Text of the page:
Where are they now?

In our first column in the year, we meet up with former Highlanders gunman, Amin-Soma Phiri.

Amin-Soma Phiri
Amin-Soma Phiri

The former goal-getter was recently appointed welfare manager at his old club, having had some coaching stints with lower division clubs here. He already has big dreams, despite the daunting task of having to motivate players in a club with a long history of financial problems and managerial discrepancies.

Bosso are out to win the league title for the first time in five seasons, but to be able to do that, they will have to buy capable players, retain those they have and be able to motivate their playing arsenal with proper remuneration.

Soma-Phiri’s role is thus, not an easy one. Knowing Highlanders’ history during the past few seasons, the financial problems will be his biggest challenge. Players cannot be motivated without enough to take home. That means the former striker will have to shuttle between players and the executive, creating enemies with either or both.

“We are rebuilding the Bosso brand and I plead with supporters to give us a chance to gel, then success will follow,” he told The Zimbabwean.

“We are already working on projects that will see the club back where it belongs. I cannot mention them now, but they are plenty and all well-planned to restore the club to its glory days.”

Typical of most former footballers and giving a glimpse of where his allegiance might lie at the club, he blamed the falling soccer standards on the alleged commercialisation of the so sport.

“It is very sad that the current crop of players play more for money than the love of the game. We used to play out of passion.”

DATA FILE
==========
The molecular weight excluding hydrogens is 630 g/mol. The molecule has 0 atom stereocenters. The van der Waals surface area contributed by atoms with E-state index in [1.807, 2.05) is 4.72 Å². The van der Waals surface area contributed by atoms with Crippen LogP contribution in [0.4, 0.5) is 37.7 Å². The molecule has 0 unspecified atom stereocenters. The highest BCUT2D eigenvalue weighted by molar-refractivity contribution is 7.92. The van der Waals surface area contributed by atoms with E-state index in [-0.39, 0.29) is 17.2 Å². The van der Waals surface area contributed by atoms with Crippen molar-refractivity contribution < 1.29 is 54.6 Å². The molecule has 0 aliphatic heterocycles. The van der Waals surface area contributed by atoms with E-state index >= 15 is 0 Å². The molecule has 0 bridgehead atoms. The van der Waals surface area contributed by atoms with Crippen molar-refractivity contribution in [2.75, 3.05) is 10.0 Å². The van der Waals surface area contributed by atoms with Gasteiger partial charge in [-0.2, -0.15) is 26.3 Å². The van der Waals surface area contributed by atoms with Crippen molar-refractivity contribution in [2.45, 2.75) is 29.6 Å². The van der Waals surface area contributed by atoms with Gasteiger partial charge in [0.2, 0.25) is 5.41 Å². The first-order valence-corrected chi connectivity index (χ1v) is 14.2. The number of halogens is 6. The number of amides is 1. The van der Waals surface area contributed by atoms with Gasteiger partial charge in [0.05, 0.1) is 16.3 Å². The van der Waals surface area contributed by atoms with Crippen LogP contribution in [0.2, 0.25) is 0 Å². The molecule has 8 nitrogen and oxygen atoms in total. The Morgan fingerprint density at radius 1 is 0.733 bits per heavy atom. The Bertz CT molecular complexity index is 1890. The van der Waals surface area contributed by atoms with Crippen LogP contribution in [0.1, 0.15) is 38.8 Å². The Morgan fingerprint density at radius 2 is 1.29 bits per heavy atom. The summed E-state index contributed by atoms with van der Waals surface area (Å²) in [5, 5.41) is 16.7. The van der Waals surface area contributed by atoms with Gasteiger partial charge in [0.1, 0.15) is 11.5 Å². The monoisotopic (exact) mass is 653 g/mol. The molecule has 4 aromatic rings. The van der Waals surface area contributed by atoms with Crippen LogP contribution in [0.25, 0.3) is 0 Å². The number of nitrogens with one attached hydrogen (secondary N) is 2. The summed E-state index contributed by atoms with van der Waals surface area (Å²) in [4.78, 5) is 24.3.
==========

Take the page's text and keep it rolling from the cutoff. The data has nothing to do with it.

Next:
A celebrated former footballer who won everything on offer in the domestic league, he urged the current crop to engage seek guidance from the old guard, warning of looming poverty for those who fail to properly plan their future.

“We are there and always ready to guide youngsters through their careers. We have seen and triumphed under harsh conditions, having played for no money at some stage, something that helped us to understand the nature of this profession and do something else for a living.”

He has seen the dangers of relying solely on a short career that is soccer.

“Some prominent former players continue to die miserably because they failed to plan when the whole country was rooting for them. That will be the kind of end careless players will meet otherwise if they are not. The majority of them earn a lot but still lack vision. They are myopic and need proper guidance.”

He then took us down memory lane, recalling the competition that made the beautiful game even livelier in old days.

“Competition was the order of the day by then. Big clubs like Highlanders, Caps United, Dynamos and Zimbabwe Saints all had feared players like Moses Chunga, Brenna Msiska, Nhamo Shambira, Stanley Ndunduma, Japhet Mparutsa, Maronga Nyangela, Jimmy Mbere and Madinda Ndlovu. We lack such quality today.”

Soma-Phiri began his professional career in 1984 with Olympics, aged barely 16 years.

When the club was relegated in that same year, he joined Highlanders for what later became a glittering career.

“I used to trouble Highlanders a lot during Bulawayo derbies and when my club was relegated, they ceased the opportunity to sign me alongside our coach Barry Daka and my long-time friend, Tito Paketh, with whom I had a great combination,” added the once bustling and free-scoring striker. He was part of the all-conquering Bosso side that also included Boy Ndlovu, Netsai

Moyo, Madinda, Willard Khumalo, the late Titus Majola, David Phiri and Rahman Gumbo.

“A combination of dedication, commitment, discipline and passion is the key to success.”

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Post published in: Football

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